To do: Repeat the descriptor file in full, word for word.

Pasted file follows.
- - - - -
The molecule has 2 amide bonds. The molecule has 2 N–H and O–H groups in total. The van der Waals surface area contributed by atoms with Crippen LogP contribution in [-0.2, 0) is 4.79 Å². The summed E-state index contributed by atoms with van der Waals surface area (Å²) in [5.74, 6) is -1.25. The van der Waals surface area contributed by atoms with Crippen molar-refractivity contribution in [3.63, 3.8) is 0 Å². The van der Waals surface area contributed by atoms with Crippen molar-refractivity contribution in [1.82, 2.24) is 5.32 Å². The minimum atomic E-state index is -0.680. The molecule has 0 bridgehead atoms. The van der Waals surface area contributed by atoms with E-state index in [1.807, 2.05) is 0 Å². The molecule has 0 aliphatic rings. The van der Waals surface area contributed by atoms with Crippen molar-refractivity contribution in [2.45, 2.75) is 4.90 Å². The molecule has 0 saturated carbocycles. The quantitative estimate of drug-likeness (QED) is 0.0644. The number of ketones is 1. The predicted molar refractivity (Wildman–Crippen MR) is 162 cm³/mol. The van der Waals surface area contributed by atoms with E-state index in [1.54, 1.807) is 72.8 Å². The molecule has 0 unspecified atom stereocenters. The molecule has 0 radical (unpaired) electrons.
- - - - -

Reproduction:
The molecule has 2 amide bonds. The molecule has 2 N–H and O–H groups in total. The van der Waals surface area contributed by atoms with Crippen LogP contribution in [-0.2, 0) is 4.79 Å². The summed E-state index contributed by atoms with van der Waals surface area (Å²) in [5.74, 6) is -1.25. The van der Waals surface area contributed by atoms with Crippen molar-refractivity contribution in [3.63, 3.8) is 0 Å². The van der Waals surface area contributed by atoms with Crippen molar-refractivity contribution in [1.82, 2.24) is 5.32 Å². The minimum atomic E-state index is -0.680. The molecule has 0 bridgehead atoms. The van der Waals surface area contributed by atoms with E-state index in [1.807, 2.05) is 0 Å². The molecule has 0 aliphatic rings. The van der Waals surface area contributed by atoms with Crippen molar-refractivity contribution in [2.45, 2.75) is 4.90 Å². The molecule has 0 saturated carbocycles. The quantitative estimate of drug-likeness (QED) is 0.0644. The number of ketones is 1. The predicted molar refractivity (Wildman–Crippen MR) is 162 cm³/mol. The van der Waals surface area contributed by atoms with E-state index in [1.54, 1.807) is 72.8 Å². The molecule has 0 unspecified atom stereocenters. The molecule has 0 radical (unpaired) electrons.